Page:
Posted on 14 May 2015
Book of You sessions often throw up lovely surprises. We may find websites which relate to a person’s past perhaps with photographs or film of a place they haven’t seen for more than 60 years. Maybe, by using Google Maps, we find that the house someone was evacuated to during the Second World War is still there. All these moments are memorable, not just for the users, but also for me.
Recently I was working at a care home with one couple, I’ll call them Mr and Mrs A. The man had dementia and was enjoying reminiscing about his time in the air force, drawing detailed maps of the camp on a piece of A4 paper, and his wife was trying to remember the title of a song that Mr A used to sing all the time when they were younger. We finally discovered it was Bless ‘Em All. We went on to find a video of it on YouTube and uploaded it to their book. We began to play it for Mr A and he was enjoying singing along, but behind me, something else wonderful was happening.
We hadn’t really noticed the lady at the window when we began our session – she wasn’t part of the group but was another resident who was sitting at a table in her dressing gown very quietly looking out over the beautiful gardens. She hadn’t acknowledged us when we came in and seemed lost in her own world.
As we played Bless ‘Em All, Mrs A nudged me to indicate what was happening when the song played. It wasn’t just her husband, but the lady at the window was singing along and knew all the words. We played it twice and she sang it again. Mrs A asked her whether she liked that song and the lady replied that it brought back memories of when she was 16 years old. She remembered coming out of her house and walking along Colwyn Bay beach watching the German planes fly over. She really came to life as she talked about her memories and she also spoke about the music she liked (including Bless ‘Em All) and how she used to love to go dancing. The dementia disappeared just for a time and we laughed about how we should form a little trio like The Andrews Sisters and we could put on our stilettos, sing and dance on the tables! Such a joyous few minutes, filled with laughter, and all because of one song.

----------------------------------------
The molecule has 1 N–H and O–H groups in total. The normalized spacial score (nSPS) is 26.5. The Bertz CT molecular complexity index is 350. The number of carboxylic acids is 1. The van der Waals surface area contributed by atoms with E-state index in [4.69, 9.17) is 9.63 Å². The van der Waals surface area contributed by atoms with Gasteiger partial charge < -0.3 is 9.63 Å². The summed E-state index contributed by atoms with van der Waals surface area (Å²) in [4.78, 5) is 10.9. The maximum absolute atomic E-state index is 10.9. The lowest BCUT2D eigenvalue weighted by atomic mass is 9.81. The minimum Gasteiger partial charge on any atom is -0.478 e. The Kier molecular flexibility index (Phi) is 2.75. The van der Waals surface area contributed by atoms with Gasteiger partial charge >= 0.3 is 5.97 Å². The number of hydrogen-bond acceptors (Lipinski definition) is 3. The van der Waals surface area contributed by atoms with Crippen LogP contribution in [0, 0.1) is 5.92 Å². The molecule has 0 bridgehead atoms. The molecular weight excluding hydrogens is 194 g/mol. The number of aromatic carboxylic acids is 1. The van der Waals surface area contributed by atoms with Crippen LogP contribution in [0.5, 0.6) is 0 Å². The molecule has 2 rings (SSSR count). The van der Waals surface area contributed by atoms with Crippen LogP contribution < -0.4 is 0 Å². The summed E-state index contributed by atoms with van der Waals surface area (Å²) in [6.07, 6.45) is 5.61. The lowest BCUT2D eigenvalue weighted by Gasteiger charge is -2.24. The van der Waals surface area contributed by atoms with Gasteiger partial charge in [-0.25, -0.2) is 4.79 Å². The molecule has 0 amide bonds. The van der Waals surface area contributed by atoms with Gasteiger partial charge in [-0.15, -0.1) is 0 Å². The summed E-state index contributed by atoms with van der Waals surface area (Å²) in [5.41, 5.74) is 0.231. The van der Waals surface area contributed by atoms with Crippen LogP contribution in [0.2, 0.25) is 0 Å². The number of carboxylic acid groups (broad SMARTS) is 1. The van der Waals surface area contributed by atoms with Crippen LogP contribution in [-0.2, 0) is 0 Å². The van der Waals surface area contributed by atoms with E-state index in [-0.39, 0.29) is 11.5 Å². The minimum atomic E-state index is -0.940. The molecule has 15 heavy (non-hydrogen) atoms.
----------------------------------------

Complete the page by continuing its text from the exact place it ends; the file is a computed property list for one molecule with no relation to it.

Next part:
Sometimes music can act like a key to reach parts of the brain when all else has fails. Often families will say to me that Book of You can’t work for their relative because they are ‘too far gone’ or ‘don’t remember anything’. But surely it is worth a try? Due the fact that Book of You is multi-media, we can try all sorts of things to reach those deep seated memories. If not pictures, then words. If not words, then film or music. And we can include personal messages from family too. And even taking part in a group reminiscence session (such as the recent VE Day ones) can help stimulate memories in some people. And we must also remember that even if a person doesn’t join in a conversation, it doesn’t mean they can’t hear and remember without verbally communicating.
Book of You are in the very early days of discovery. It’s a fascinating time for us as we are constantly finding new ways to bring pleasure to people with dementia and to their families and carers. But the most important thing is not to give up. When we create the books we are all like detectives. Finding the clues and making sense of them to open out those great memories we all have.
Further Blogs - test post »